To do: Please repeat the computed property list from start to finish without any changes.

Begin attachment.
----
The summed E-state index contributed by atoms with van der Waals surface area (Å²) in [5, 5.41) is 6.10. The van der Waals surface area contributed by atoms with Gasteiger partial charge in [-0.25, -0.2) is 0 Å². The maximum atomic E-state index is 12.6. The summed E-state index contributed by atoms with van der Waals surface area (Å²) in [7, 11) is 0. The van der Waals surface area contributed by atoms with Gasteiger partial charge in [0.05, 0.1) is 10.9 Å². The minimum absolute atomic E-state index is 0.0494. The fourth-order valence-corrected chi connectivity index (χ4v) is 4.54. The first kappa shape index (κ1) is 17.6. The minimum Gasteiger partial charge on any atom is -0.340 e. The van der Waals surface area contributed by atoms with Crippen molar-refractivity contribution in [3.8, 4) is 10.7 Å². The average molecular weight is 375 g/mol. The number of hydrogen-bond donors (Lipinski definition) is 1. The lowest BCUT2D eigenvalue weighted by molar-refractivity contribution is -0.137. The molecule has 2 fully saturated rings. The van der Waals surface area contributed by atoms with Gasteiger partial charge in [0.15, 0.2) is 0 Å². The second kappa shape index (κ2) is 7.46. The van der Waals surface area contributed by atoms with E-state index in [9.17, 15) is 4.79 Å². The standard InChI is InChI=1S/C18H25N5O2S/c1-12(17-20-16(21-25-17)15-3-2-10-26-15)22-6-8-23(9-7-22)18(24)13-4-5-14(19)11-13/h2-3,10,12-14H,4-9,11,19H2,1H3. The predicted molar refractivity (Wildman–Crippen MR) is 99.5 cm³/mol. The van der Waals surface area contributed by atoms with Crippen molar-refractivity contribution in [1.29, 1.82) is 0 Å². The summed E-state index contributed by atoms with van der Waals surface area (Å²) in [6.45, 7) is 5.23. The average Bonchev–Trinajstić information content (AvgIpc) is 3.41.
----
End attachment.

The summed E-state index contributed by atoms with van der Waals surface area (Å²) in [5, 5.41) is 6.10. The van der Waals surface area contributed by atoms with Gasteiger partial charge in [-0.25, -0.2) is 0 Å². The maximum atomic E-state index is 12.6. The summed E-state index contributed by atoms with van der Waals surface area (Å²) in [7, 11) is 0. The van der Waals surface area contributed by atoms with Gasteiger partial charge in [0.05, 0.1) is 10.9 Å². The minimum absolute atomic E-state index is 0.0494. The fourth-order valence-corrected chi connectivity index (χ4v) is 4.54. The first kappa shape index (κ1) is 17.6. The minimum Gasteiger partial charge on any atom is -0.340 e. The van der Waals surface area contributed by atoms with Crippen molar-refractivity contribution in [3.8, 4) is 10.7 Å². The average molecular weight is 375 g/mol. The number of hydrogen-bond donors (Lipinski definition) is 1. The lowest BCUT2D eigenvalue weighted by molar-refractivity contribution is -0.137. The molecule has 2 fully saturated rings. The van der Waals surface area contributed by atoms with Gasteiger partial charge in [0.15, 0.2) is 0 Å². The second kappa shape index (κ2) is 7.46. The van der Waals surface area contributed by atoms with E-state index in [9.17, 15) is 4.79 Å². The standard InChI is InChI=1S/C18H25N5O2S/c1-12(17-20-16(21-25-17)15-3-2-10-26-15)22-6-8-23(9-7-22)18(24)13-4-5-14(19)11-13/h2-3,10,12-14H,4-9,11,19H2,1H3. The predicted molar refractivity (Wildman–Crippen MR) is 99.5 cm³/mol. The van der Waals surface area contributed by atoms with Crippen molar-refractivity contribution in [1.29, 1.82) is 0 Å². The summed E-state index contributed by atoms with van der Waals surface area (Å²) in [6.45, 7) is 5.23. The average Bonchev–Trinajstić information content (AvgIpc) is 3.41.